• Even if Kuroda waives his no-trade clause and leaves for greener pastures, the Los Angeles Dodgers are a solid staff this week. They get a trio of games in San Diego, where they've held the Padres to a .238 batting average and a 2.89 ERA so far this season. Then, it's off to Arizona, where the Dodgers have been equally impressive, holding Diamondbacks bats to a .193 batting average and 11 runs scored in three games at Chase Field. Clayton Kershaw, who has yet to give up an earned run to Arizona this season, gets to pitch in both series.
Also favorable: St. Louis Cardinals, San Diego Padres, Chicago White Sox
Unfavorable: Baltimore Orioles, Cleveland Indians, Cincinnati Reds, Houston Astros
• Whenever Coors Field is open, it's usually a good idea to consider the Colorado Rockies' bats. For the season, they're hitting .279 at home as compared to .231 on the road. Yes, they're getting Cole Hamels and Roy Halladay when the Philadelphia Phillies come to town, but Seth Smith and Ty Wigginton actually hit Doc well (10-for-29) and guys such as Ryan Spilborghs and Todd Helton have handled Hamels in the past (.333 combined). There are winning lineups to be found here. After that, a four-game set with the Washington Nationals and their 4.16 road ERA isn't going to steer us away.
• Speaking of those Nationals, they might be getting a bat from the Detroit Tigers for Jason Marquis, or from one of the many other rumored deals involving Drew Storen, perhaps Denard Span. A little added excitement in this clubhouse may well add something extra to a lineup that has hit better in July than any other month of the season so far, thanks in large part to the duo of Michael Morse (.342) and Ryan Zimmerman (.310). Plus, a trip to Colorado -- perhaps one without Jimenez around -- typically doesn't hurt any offense.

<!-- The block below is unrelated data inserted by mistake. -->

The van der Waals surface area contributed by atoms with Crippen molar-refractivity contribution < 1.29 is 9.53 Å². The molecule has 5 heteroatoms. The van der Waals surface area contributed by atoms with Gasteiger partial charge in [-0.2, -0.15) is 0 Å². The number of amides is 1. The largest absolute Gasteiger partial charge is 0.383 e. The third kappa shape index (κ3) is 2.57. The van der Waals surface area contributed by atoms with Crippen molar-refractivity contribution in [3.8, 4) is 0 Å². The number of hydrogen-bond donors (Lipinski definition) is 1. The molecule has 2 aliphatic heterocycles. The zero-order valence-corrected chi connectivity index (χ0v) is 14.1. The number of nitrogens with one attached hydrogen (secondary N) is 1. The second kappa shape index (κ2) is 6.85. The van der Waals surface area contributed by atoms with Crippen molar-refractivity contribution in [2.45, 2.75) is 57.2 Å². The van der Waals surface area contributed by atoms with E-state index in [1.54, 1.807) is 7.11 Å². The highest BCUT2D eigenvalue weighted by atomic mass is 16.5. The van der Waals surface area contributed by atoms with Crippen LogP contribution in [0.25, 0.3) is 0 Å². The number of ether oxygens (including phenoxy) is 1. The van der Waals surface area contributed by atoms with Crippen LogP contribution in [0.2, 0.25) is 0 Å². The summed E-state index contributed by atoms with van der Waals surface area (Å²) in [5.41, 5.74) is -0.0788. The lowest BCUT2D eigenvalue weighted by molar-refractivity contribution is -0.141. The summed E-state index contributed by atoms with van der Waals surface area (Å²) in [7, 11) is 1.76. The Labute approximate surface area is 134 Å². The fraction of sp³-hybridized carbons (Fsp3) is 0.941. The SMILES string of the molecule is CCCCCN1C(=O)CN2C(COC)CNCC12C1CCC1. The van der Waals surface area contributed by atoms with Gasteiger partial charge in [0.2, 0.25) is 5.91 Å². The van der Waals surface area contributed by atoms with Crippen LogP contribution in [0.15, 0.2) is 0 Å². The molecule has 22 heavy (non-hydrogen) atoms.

• After an abysmal June (.229 as a team), the Toronto Blue Jays have been on fire in July, hitting .277 and scoring 5.7 runs per game. Colby Rasmus is sure to be an offensive upgrade over Rajai Davis, especially with Jose Bautista protecting him in the lineup. Against the Baltimore Orioles, the Blue Jays are hitting .283 with 16 home runs in nine games so far in 2011, and they've hit seven more round-trippers in eight contests with the Tampa Bay Rays. This should be a positive road trip for a team that could well find itself in third place in the AL East by the time it is over.
• Dustin Pedroia is getting hits every game now. It's 25 straight through Thursday's action and a .404 average during the streak. Not only is that rubbing off on the rest of the lineup, as the team is hitting .302 for July, but at Fenway Park, it matters not who is on the mound for the visiting side. The Red Sox are batting .308 when the Green Monster bears witness, with 19 home runs in 15 games against the Cleveland Indians and New York Yankees so far in 2011. Even the meeting with CC Sabathia isn't worrisome when you consider he's allowed 12 earned runs to this offensive juggernaut over their past two encounters.
Also favorable: Texas Rangers, Atlanta Braves, Pittsburgh Pirates
Unfavorable: Arizona Diamondbacks, Oakland Athletics, Seattle Mariners
Weatherproof games: Reds at Astros (3, Mon-Wed); Brewers at Astros (3, Fri-Sun); Cardinals at Brewers (3, Mon-Wed); Dodgers at Diamondbacks (3, Fri-Sun); Athletics at Mariners (3, Mon-Wed); Blue Jays at Rays (3, Tue-Thu); Athletics at Rays (3, Fri-Sun).
Editor's Note: Pitcher rankings have been updated as of Monday at 11:15 a.m. ET1. Tim Lincecum (SF) -- Tue-ARI (Hudson), Sun-PHI (Kendrick)
AJ Mass is a fantasy baseball, football and college basketball analyst for ESPN.com. His book, "How Fantasy Sports Explains the World" will be released in August. You can e-mail him here.